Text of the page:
Do What You Believe In
by Michael Mamas

“Do what you believe in,” sounds so simple, even obvious. However, upon closer examination, we can see how rare and challenging that actually is. Deep inside your soul, there is a longing unique to your nature. It is sometimes referred to as a passion, but it is generally not experienced as a passion, at least not in the initial stages of discovering it. Initially, it is obscured with a plethora of contradictory thoughts and emotions. They include:

1) Impatience. One’s deepest longing is often experienced as an irritant, like an insatiable thirst or eternal itch that cannot be scratched, not as the joy of its true nature. It creates frustration, upset, even anger and despondence. This is certainly understandable. This deepest longing is your life’s purpose. It’s why you are here. It’s what gives your life meaning. The very idea, of not knowing what that is, feels unbearable. Understandably, people rush to quench that thirst, grabbing at something they feel will give their life meaning. Such impatience can lead people astray throughout their entire life. “Well begun is half done.” It requires a willingness to take your time to spread the cards out on the table face up, yet impatience renders that intolerable.

2) Fear. Life is riddled with indoctrination. Fear permeates global consciousness. The very idea of deviating from indoctrination sends waves of fear through the physiology. I have to make money, what if I get sick, what will happen to me in old age, I have to be practical or I might find myself homeless, if I’m not careful I’ll be cheated, it’s not safe to trust anyone. Traversing the gauntlet of such fear makes resting into your true nature and your life’s purpose most difficult. This challenge is heightened by the fact that these fears are not experienced as something outside of you. They have overtaken you to the point where you believe they are you. To abandon them feels like you are abandoning yourself. How poetic, how ironic, that the very things that keep you from knowing your true Self come to you in the guise of your true Self.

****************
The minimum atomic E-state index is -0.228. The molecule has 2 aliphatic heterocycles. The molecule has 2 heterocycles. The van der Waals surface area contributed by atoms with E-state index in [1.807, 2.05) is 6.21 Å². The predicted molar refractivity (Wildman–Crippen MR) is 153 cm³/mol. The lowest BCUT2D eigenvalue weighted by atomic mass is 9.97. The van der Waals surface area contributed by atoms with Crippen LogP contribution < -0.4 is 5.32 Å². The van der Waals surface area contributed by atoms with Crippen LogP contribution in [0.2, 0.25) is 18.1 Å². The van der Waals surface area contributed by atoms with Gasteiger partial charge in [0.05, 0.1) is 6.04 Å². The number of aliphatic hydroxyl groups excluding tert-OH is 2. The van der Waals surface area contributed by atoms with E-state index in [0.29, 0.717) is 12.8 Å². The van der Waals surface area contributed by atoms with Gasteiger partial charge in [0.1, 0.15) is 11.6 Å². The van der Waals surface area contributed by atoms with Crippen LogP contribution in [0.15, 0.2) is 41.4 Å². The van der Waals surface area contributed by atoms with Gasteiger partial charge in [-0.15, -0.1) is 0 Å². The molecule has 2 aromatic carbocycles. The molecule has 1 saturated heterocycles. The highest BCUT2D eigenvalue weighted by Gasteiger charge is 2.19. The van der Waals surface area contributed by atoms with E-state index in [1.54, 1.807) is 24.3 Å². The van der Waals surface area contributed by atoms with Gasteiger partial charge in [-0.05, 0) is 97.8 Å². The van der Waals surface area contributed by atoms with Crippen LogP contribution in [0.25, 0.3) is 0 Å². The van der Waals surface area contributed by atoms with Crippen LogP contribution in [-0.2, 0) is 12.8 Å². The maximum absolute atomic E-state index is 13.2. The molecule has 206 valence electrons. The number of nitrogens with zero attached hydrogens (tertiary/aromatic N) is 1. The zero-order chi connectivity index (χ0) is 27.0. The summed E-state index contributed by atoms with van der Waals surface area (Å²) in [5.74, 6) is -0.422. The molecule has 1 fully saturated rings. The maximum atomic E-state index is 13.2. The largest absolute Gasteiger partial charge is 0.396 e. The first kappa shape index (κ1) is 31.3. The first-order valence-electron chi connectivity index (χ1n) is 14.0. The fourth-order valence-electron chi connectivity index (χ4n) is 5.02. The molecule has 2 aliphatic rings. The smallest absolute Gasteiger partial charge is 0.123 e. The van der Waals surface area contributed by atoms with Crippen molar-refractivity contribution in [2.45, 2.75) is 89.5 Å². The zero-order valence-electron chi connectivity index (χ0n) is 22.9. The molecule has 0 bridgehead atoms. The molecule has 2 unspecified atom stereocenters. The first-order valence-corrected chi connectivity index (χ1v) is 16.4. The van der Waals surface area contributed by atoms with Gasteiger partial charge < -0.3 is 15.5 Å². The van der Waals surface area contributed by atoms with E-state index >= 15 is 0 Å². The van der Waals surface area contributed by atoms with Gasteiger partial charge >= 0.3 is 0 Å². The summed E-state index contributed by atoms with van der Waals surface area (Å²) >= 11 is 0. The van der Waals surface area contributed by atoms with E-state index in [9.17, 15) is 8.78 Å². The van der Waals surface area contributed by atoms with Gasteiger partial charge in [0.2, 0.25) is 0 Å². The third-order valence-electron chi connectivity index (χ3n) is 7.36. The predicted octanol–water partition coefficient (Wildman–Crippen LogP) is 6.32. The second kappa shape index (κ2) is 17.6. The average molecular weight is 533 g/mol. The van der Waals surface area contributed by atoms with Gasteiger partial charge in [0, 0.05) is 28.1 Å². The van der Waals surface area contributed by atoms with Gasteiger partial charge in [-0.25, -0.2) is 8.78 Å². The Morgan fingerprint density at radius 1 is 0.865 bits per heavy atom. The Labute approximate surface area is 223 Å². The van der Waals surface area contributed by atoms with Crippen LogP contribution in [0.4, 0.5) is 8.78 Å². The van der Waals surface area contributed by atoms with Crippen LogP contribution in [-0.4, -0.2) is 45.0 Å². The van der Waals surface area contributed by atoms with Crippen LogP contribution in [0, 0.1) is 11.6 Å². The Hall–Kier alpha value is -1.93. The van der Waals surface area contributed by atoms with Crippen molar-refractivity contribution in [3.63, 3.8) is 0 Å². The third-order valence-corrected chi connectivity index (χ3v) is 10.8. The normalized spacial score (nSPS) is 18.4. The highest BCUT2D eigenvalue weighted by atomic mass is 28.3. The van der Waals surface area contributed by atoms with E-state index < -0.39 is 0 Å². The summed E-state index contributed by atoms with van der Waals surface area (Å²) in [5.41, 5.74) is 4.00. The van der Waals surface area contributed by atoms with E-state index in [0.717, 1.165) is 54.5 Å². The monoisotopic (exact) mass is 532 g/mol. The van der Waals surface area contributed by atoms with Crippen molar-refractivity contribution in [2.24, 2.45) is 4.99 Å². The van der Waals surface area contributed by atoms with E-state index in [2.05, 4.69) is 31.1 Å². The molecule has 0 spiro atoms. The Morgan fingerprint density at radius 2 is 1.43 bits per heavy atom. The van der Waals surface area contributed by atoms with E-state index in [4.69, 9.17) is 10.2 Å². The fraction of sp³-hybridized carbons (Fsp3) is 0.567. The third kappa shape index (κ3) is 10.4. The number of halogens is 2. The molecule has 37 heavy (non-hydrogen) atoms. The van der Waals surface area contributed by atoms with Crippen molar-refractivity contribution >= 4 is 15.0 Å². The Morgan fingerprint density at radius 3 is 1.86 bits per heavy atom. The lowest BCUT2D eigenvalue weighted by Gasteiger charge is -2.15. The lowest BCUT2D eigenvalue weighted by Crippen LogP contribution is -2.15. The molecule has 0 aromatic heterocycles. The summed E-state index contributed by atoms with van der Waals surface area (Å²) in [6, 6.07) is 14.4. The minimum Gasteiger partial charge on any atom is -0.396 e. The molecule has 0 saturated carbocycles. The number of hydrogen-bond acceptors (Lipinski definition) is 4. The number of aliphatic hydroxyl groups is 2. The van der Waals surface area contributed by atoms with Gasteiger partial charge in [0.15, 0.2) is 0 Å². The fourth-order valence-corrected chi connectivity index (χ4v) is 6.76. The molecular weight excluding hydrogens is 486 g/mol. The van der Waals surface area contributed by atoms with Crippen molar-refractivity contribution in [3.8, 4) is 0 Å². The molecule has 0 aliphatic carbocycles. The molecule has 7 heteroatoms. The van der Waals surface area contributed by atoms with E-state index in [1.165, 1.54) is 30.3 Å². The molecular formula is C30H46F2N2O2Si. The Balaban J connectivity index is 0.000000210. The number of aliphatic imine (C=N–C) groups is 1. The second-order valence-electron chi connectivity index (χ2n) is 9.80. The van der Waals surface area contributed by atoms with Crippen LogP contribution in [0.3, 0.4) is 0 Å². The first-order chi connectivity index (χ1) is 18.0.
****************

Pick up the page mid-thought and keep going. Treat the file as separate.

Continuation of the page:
3) Peer pressure. In this sense of the word, “peer” includes family, friends, neighbors, and associates. Out of love, people sometimes compromise themselves. What you do with your life becomes more about other people’s feelings than a dedication to your own true Self. It can be very difficult to see that the best thing you can do for people that you love is to be true to your own Self.

4) Confusion. To read these words and understand them is not enough. Navigating the waters of your life can be very confusing. Are the words running through your mind your own words or have they been imposed upon you by others? How do you know? Are your reservations the voice of wisdom or the voice of fear? Again, how do you know? Is the relentless hammering by someone you love coming from the place of their wisdom or distortion? Is what they are telling you to do constructive or destructive? Will it assist you in the path to your true Self or obstruct it? How do you know?